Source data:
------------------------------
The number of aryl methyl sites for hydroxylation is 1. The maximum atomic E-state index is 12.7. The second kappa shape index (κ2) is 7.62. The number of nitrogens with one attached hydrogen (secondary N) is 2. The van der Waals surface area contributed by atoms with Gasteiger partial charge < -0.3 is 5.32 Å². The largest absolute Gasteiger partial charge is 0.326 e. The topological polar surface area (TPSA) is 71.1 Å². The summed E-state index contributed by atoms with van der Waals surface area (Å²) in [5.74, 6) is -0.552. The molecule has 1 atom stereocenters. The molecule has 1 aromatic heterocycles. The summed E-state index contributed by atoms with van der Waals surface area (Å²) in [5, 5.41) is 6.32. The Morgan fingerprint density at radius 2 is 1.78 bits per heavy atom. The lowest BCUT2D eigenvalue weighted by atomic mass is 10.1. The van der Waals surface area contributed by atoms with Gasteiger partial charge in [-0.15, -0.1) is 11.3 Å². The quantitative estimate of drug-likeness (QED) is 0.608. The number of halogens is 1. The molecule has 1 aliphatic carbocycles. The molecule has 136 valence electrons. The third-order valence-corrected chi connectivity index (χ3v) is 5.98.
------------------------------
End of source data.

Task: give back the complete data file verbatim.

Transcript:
The number of aryl methyl sites for hydroxylation is 1. The maximum atomic E-state index is 12.7. The second kappa shape index (κ2) is 7.62. The number of nitrogens with one attached hydrogen (secondary N) is 2. The van der Waals surface area contributed by atoms with Gasteiger partial charge < -0.3 is 5.32 Å². The largest absolute Gasteiger partial charge is 0.326 e. The topological polar surface area (TPSA) is 71.1 Å². The summed E-state index contributed by atoms with van der Waals surface area (Å²) in [5.74, 6) is -0.552. The molecule has 1 atom stereocenters. The molecule has 1 aromatic heterocycles. The summed E-state index contributed by atoms with van der Waals surface area (Å²) in [5, 5.41) is 6.32. The Morgan fingerprint density at radius 2 is 1.78 bits per heavy atom. The lowest BCUT2D eigenvalue weighted by atomic mass is 10.1. The van der Waals surface area contributed by atoms with Gasteiger partial charge in [-0.15, -0.1) is 11.3 Å². The quantitative estimate of drug-likeness (QED) is 0.608. The number of halogens is 1. The molecule has 1 aliphatic carbocycles. The molecule has 136 valence electrons. The third-order valence-corrected chi connectivity index (χ3v) is 5.98.